Friday, October 03, 2008

Paul Liberatore: Grateful Dead's contributions to Slide Ranch subject of tribute dinner
Paul Liberatore

Every time I think I know a lot about the rock 'n' roll history of Marin County, something new comes to my attention that makes me think again.

That happened recently when I heard that Slide Ranch, the teaching farm on the Marin coast, is hosting a $750-a-couple dinner in honor of the Grateful Dead on Tuesday night at Fort Baker's tony new Cavallo Point Lodge.

The evening includes music by the Celtic jam band Wake the Dead, and a "silver trowel" presentation to former Grateful Dead guitarist/singer Bob Weir.

If you're like me, you may be wondering what in the world the Grateful Dead had to do with Slide Ranch. Surprisingly, a whole heckuva lot.

Executive director Charles Higgins has done considerable digging into the history of a ranch that was once a ruin and now gives 8,000 city kids per year a taste of life on a working, organic farm.

He tells us that:

Ed Washington, co-producer of "The Grateful Dead Movie" in 1977, was the ranch's first director.

Danny Rifkin, the Dead's first manager, had a lot to do with connecting inner-city kids to the bucolic 134-acre spread.

Jerry Garcia, the band's lead guitarist, was its first major donor, contributing $500 - a lot of money 40 years ago.

I was reminded that my colleague Nels Johnson and I attended a Saturday afternoon benefit concert for Slide at the Stinson Beach Community Center by Garcia's short-lived bluegrass band, Old & In the Way.

Over the years, the Grateful Dead's Rex Foundation came through

with much-needed grants at critical times.

Originally a 19th century dairy farm owned by a Portuguese family, the ranch had degenerated into a haven for drug dealers and counterculture outlaws in the freewheeling 1960s.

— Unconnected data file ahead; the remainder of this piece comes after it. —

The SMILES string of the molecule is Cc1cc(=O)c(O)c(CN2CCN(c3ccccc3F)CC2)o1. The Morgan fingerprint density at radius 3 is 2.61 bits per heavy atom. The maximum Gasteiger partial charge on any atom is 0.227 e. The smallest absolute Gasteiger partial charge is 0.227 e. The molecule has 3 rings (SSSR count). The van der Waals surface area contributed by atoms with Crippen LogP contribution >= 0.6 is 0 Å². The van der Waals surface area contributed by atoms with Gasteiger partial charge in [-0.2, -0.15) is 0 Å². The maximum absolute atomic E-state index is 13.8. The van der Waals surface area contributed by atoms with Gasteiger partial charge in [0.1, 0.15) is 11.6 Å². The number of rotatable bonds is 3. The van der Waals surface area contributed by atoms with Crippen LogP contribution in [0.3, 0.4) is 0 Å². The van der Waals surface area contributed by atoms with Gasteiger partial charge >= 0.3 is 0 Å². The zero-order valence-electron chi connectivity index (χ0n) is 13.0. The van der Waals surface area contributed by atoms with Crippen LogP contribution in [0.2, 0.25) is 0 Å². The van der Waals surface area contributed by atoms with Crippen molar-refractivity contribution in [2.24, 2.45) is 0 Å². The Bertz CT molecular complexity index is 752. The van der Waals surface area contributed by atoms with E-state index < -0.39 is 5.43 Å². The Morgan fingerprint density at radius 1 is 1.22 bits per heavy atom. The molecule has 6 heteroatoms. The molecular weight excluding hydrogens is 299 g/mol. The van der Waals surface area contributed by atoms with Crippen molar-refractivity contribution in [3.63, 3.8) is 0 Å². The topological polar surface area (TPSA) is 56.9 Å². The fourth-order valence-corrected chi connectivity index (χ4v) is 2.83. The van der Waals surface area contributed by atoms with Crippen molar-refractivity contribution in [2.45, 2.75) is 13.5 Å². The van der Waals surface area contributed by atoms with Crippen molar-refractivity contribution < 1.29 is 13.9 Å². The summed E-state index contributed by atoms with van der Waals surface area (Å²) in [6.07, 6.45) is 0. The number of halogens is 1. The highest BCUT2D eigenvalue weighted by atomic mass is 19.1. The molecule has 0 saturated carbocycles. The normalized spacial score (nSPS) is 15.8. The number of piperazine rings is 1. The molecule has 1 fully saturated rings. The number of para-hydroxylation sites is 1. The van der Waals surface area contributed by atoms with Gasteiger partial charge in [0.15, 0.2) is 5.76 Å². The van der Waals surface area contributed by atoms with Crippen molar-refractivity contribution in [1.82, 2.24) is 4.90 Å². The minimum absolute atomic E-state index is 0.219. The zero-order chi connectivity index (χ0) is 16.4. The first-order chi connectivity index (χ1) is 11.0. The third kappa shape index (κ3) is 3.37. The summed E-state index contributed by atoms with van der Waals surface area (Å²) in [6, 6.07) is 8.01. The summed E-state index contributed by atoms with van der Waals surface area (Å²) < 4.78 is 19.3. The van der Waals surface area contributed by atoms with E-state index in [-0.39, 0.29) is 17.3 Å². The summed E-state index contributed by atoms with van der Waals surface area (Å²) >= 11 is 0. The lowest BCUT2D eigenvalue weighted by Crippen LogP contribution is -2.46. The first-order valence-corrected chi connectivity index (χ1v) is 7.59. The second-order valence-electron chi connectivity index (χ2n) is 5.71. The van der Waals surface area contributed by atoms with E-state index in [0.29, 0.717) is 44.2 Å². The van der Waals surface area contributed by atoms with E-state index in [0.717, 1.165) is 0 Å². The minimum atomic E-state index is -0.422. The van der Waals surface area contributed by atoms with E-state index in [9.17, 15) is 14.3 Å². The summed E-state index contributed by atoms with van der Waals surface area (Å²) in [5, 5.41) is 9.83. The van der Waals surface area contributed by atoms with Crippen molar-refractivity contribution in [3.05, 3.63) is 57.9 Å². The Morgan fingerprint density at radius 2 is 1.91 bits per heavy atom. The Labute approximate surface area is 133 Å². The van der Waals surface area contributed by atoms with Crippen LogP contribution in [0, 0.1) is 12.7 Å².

In 1969, through the joint efforts of Marin attorney Doug Ferguson and the Nature Conservancy's Huey Johnson, Slide Ranch was purchased and protected from commercial development and cocaine cowboys.

Once the deal was done, Susie Washington-Smyth, who co-founded Slide with her husband, Ed, recalls bounding down the ranch's precarious driveway with Ferguson and Johnson only to be confronted by shotgun-wielding drug dealers on horseback.

"These guys had on cowboy hats and big duster coats and snarled at us, 'What the hell do you want here?'" she recalls. "Huey (Johnson) looked at them and yelled, 'I'm your new landlord and you've got 30 days to get out of here.' I was convinced they were going to shoot us. When they left, they just trashed the place."

The Washingtons and other members of the Grateful Dead extended family spent months cleaning up the ranch grounds and its falling-down outbuildings, constructing a Buckminster Fuller-inspired geodesic dome as a primary program area.

It became "the anti rock 'n' roll place," Higgins explains, for the folks, mostly women, who were into milking goats and going back to the land, providing a healthy environment for their children and for inner city kids to learn about the earth and how to take care of it.